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Qualcomm takes a step in the interests of worldwide 3G compatibility: The company will release Gobi, a chipset that would allow a laptop computer to connect over either EVDO or HSPA, providing worldwide compatibility, as well as interoperability with both standards within the U.S. This could drive 3G into laptops in high quantities, with manufacturers no longer needing to secure a deal with a particular operator, or have extensive explanations about service issues for their users. Nearly 9m laptop cell modems will ship in 2007, with 2/3rds supporting GSM standards.
Connected with this, carriers need to band together to offer better international roaming. If you’re an AT&T customer, for instance, you can roam to many other countries through partner agreements while using GPRS up to HSPA, but even with monthly subscription plans, you pay a high rate relative to domestic costs, and have low limits on throughput. Carriers like to eke out the maximum dollars from roaming, but with the potential of millions of laptop owners traveling who could use a network but avoid it due to cost, and who have Wi-Fi available at a generally lower cost, operators might need to rethink this high-margin strategy in favor of higher revenues.
HP will integrate an EVDO Rev. A modem tied to Sprint service into business notebooks: Models with starting prices ranging from $929 to $2,049 will include the modem. A free month’s service is included for computer buyers who sign up for one or two years. Embedding a cell modem dramatically reduces the cost of customer acquisition, even though it means that many laptops are sold with modems that are never used. It’s still a worthwhile tradeoff for HP and Sprint, clearly, given the $720 to $960 yearly fees paid by EVDO subscribers coupled with the lack of needing subsidize $100 to $200 for a PC Card or USB adapter for those who sign up for two-year subscription. This is almost certainly substantially cheaper overall, and improves reception quality by allowing an antenna to be designed into the laptop.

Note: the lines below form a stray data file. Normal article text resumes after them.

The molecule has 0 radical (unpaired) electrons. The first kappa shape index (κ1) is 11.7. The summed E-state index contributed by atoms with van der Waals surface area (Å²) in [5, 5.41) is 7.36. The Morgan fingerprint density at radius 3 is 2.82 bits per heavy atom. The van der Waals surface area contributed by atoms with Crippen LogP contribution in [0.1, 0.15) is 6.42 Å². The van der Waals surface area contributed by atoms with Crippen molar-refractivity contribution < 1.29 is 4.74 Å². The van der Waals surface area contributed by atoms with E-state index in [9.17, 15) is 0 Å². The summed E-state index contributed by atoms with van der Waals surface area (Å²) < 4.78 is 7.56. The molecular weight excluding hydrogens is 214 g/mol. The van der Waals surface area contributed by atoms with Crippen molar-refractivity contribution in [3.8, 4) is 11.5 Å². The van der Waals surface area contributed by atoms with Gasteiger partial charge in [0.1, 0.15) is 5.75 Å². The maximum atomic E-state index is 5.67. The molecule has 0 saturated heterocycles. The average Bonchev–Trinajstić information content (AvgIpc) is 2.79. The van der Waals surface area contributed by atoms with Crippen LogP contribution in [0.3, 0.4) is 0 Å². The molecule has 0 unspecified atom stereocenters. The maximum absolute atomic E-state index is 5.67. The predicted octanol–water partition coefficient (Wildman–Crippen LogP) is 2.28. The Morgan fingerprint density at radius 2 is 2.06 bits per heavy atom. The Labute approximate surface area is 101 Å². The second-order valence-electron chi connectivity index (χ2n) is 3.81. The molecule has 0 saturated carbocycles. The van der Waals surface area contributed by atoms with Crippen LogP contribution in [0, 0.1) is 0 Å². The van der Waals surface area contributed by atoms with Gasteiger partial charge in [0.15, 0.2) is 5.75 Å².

Kyocera made a very early announcement about a new cell router, the KR2: The new model, no pricing announced, will ship in early 2008, and features 802.11n, and support for EVDO Rev. 0 and Rev. A through a PC Card, ExpressCard, or USB cell modem. No existing cell router offers 802.11n for wireless LAN networking, nor do any competitors yet support ExpressCard, and Kyocera current $150 KR1 is the only one to handle tethered USB connections via supported phones.
The router has the usual four Ethernet ports, supports Wi-Fi Protected Setup (WPS), and can fail over to cell from broadband wired networks.
I suspect they’re trying to get the leap on the competition by preannouncing something at least three months and perhaps six months before it’s ready to ship.
AT&T has started to upgrade its network to handle HSUPA—the U being for Uplink meaning upstream—and now has a card that can handle that, too: The Sierra Wireless AirCard 881 LaptopConnect PC Card will support HSUPA speeds that should average between 500 to 800 Kbps as AT&T upgrades its network this fall. HSDPA (downlink or downstream) already offers rates that AT&T cites as between 600 Kbps and 1.4 Mbps, although that 1.4 Mbps figure is closer to a peak rate (they don’t use the word average here). AT&T is deploying 3.6 Mbps HSDPA, while 7.2 Mbps is already available in Europe. Competing 3G networks from Sprint Nextel and Verizon offer comparable speeds on the portions that use EVDO Rev. A, which is an ever-larger majority percentage of both those firms’ networks, reports say.
The card is free with a two-year contract until Nov. 3, and has the usual $60/mo. with commitment rate, or $80/mo. with less, for unmetered usage. The AirCard 881 works with GPRS and EDGE worldwide, too.